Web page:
Dietrich Bonhoeffer, a pastor, theologian, and author, penned the critically acclaimed book The Cost of Discipleship to encourage his fellow Christians during World War II. The book outlines the necessity of discipleship and has been accepted as a classic of Christian thought. Bonhoeffer enthusiast and author, Dr. Javier Garcia, wrote that, “The original German title is simply Discipleship, literally ‘following after’… Bonhoeffer’s conviction throughout is that Jesus himself calls us to follow him in the mundane and complex realities of our everyday life… as Bonhoeffer puts it, ‘Discipleship is joy.’”
When looking at both sides of this definition, we see the opportunity to follow Christ joyfully, even when life may be less than joyful.
Verses on Discipleship in Scripture
Discipleship is a biblical practice, and its instruction comes straight from the Word of God. We can find many commands regarding discipleship in Scripture. Let’s look at a few:
Be a disciple of Christ
Following Christ is a choice. In being a disciple of him, we need to choose to live for Jesus every single day. Giving up our own desires to live as Christ did is honoring to him and will be fulfilling for us.
Community is essential to growing in faith. This passage reminds us that in every Christian relationship, there are three members, the third being Christ. This community is made up of brothers and sisters in Christ with Christ himself helping us to be strong in our faith. Being discipled by a spiritual mentor creates a relationship which, as this verse says, is “not quickly broken.”
The Great Commission is a task set for every Christian. We are called to spread the Gospel by discipling others. Creating meaningful and lasting relationships is the best way to show someone the love of Christ.
Examples from the Bible
In the Bible, we also find many examples of the discipleship process:
Elijah and Elisha
Elisha stuck by Elijah’s side until the end. He learned from Elijah and even received a “double portion” of Elijah’s spirit once the elder prophet was taken up to heaven. Remaining steadfast in our love and commitment to our spiritual mentors or mentees reflects what Jesus calls his disciples to.
Jesus and the twelve disciples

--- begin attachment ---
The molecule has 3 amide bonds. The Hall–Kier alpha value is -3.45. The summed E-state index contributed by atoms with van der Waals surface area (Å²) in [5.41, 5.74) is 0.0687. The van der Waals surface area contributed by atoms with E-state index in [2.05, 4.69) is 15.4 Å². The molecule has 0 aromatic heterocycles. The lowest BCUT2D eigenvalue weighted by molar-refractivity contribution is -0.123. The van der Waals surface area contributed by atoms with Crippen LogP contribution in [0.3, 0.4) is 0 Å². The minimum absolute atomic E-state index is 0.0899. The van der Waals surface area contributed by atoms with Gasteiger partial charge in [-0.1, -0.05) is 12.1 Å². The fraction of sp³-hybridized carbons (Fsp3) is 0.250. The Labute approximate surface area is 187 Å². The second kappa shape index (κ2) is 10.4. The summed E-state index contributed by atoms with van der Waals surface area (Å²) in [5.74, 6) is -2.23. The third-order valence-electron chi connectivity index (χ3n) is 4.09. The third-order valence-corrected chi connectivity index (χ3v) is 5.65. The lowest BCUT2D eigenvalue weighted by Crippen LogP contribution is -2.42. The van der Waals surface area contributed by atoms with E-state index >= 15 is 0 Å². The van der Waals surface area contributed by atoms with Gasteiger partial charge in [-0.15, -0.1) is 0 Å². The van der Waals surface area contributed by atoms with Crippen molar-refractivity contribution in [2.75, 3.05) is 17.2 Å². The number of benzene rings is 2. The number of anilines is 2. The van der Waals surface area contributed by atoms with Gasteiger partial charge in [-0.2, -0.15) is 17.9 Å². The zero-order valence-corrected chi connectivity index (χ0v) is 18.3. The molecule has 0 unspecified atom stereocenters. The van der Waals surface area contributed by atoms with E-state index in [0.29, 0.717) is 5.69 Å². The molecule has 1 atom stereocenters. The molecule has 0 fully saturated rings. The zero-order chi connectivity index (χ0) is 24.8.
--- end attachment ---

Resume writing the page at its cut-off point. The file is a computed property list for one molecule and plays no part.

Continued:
This is what Jesus calls his disciples to. We should love each other so much that people wonder where all that love comes from. This is how we can point back to Christ. Jesus’s twelve disciples did not always do the best job at this, but as we read through John, we can see the expectations that Jesus held for them which we should work to live up to. But we also see his grace when they failed to show this love or to trust Jesus as their spiritual leader. Both of these aspects of discipleship are perfectly illustrated throughout the Gospels.
Paul and Timothy
Here Paul is affirming Timothy’s discipleship and reminding him of all that he has learned. Timothy faithfully followed Paul in admiration as well as intentional relationship. Paul is setting an example of affirmation while discipling.
Discipling and Being Discipled
While being followers of Christ should be our number one priority, it is also important to grow in community with others by being led in discipleship, and discipling others as well.
How to be discipled
Identify someone you look up to spiritually
This could be someone at your church or in your life with an active Christian faith. Try to choose someone older than you, or who has experienced more “life stages” than you – the idea is that you can learn from their experiences.
Ask them if they’d be interested
If you want to be discipled, sometimes you just have to ask! Tell your potential mentor that you respect their walk with Christ, and, if they’re willing, you’d like to learn from them.
Set up a consistent time to meet
If this person is willing to disciple you, make sure to set up a consistent time to meet. It doesn’t have to be every day, or even every week – set up something that works for the both of you but, again, be consistent with it!
How to disciple others
Involve yourself in the life of someone younger than you or newer in their Christian faith
Don’t force it or come on too strong. Simply show an interest in a person’s life and offer advice from your own life experience when appropriate. Usually, this can occur naturally if you are or become this person’s friend and spend time with them.
Once you’ve built the relationship, you can ask them about how they’re doing in their faith walk
This doesn’t have to be super formal and you don’t actually need to say, “Would you like to be discipled?” That might be intimidating for some. But deepen the relationship by talking about the thing that matters most: Jesus. If you have more experience than the person you’re looking to disciple, and if you’ve developed a good relationship, they may come to you with questions or for advice naturally.
Much like being discipled, you’ll want to meet consistently to check-in and catch up. No need to over-spiritualize during these meetings – if you meet up for coffee, you don’t need to present the coffee-making process as an allegory for the Christian faith. Simply enjoy each other’s company and talk about your shared faith naturally.
Following these steps and implementing these Biblical principles will hopefully help you successfully practice being a disciple of Christ, being discipled, and discipling in your own life.
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